Intriguingly, the cut from Gabbar to Thakur in the present is more complicated than it first appears. Traditionally, such a cut would opt to begin the next scene with a shot of the character’s face as a means of orientating the audience and keeping in line with narrative linearity. Instead, the cut to the present begins unconventionally with a shot of Thakur’s legs and feet. At first, the fragmentation of Thakur’s body through this suggestive edit underlines his dismembered masculine state but more importantly, the implication here is that Thakur may have lost his arms but strength now resides in his legs and especially feet which will play a major role in the final sequences. Cinematically, this symmetrical composition is also necessary since we see Thakur’s shawl gently fall to the ground and thus preparing us for the shock reveal of Thakur with no arms. The impact of this shot is heightened with a fast dolly out from the Thakur’s face while his white clothes makes Thakur seem even more ghostly. Additionally, Thakur’s anguished facial expression reaches back into the past, a past from which Thakur has never been able to escape. In many ways, Thakur is like zombie, part of the dead and not the living. Ideologically, Thakur’s impairment not only points to an obvious collapse of law and order but is symptomatic of 1970s creeping disillusionment with institutional power.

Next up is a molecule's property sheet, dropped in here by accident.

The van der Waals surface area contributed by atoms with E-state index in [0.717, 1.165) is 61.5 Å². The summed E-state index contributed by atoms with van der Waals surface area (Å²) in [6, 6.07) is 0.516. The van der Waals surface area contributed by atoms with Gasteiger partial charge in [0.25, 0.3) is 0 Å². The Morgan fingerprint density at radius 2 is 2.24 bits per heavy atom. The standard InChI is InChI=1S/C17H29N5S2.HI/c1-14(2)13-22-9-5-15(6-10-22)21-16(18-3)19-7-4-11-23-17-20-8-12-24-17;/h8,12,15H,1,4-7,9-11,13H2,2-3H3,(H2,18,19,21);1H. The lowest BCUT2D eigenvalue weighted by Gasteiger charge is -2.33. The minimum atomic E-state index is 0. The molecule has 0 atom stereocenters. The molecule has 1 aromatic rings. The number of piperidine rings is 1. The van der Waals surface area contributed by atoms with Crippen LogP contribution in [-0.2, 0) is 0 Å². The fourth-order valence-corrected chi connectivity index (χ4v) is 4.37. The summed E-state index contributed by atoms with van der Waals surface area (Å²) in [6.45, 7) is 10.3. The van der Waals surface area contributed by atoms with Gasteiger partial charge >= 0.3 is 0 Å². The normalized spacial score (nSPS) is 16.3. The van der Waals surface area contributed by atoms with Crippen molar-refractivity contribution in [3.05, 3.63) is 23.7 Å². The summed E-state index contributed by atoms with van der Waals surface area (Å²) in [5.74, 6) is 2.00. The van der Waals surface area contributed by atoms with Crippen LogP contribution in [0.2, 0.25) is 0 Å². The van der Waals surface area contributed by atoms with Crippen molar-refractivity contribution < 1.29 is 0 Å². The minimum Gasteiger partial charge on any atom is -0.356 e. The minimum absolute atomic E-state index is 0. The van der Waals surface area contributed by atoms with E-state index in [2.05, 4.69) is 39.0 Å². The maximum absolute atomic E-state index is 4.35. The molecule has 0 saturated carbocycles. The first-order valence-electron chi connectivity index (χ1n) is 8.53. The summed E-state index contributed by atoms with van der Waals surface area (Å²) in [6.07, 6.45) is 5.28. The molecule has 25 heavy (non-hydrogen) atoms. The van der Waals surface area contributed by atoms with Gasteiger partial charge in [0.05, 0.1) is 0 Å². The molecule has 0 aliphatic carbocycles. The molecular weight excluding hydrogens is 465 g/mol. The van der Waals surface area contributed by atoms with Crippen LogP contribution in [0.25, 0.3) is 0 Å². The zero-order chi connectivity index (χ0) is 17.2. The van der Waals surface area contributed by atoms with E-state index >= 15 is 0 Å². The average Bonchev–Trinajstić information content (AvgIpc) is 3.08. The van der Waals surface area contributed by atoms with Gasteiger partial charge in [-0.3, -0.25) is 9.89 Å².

If Thakur symbolises masculine impairment and is positioned as a father figure to Veeru and Jai (effectively his sons) then this is a critical narrative juncture as the ‘real’ men look on at Thakur and witness the crumbling patriarch, which when linked to the notion of social order and ideological closure, must now be repaired in its entirety. This means the destruction of Gabbar. A similar narrative scenario arises in Deewaar with the patriarch, this time a maligned trade unionist, and more pronounced in terms of the politics of the time. Perhaps this is what links the films together although Sholay probably shares less with the angry young man cycle of films and more with classical Hindi cinema. A director’s cut of Sholay in which we see Thakur go through with his promise of exacting revenge by killing Gabbar completely changes the politics of the film and chimes much more with the impending Emergency of Indira Gandhi. It is also an ending that gives greater meaning to Jai’s death.
Sholay is being re-released this January but in 3D. I re-watched Sholay a week ago on the Corlotta French DVD which I downloaded from the Internet as it is apparently the closest to the way Sippy envisioned the film in terms of creating a widescreen experience. Although I am a little sceptical about a 3D release of the film, I am still waiting for a definitive DVD release of the film with extras. Why this has yet to happen seems like an absolute travesty given the film’s immortal and beloved status amongst Indian cinephiles, audiences and filmmakers around the world.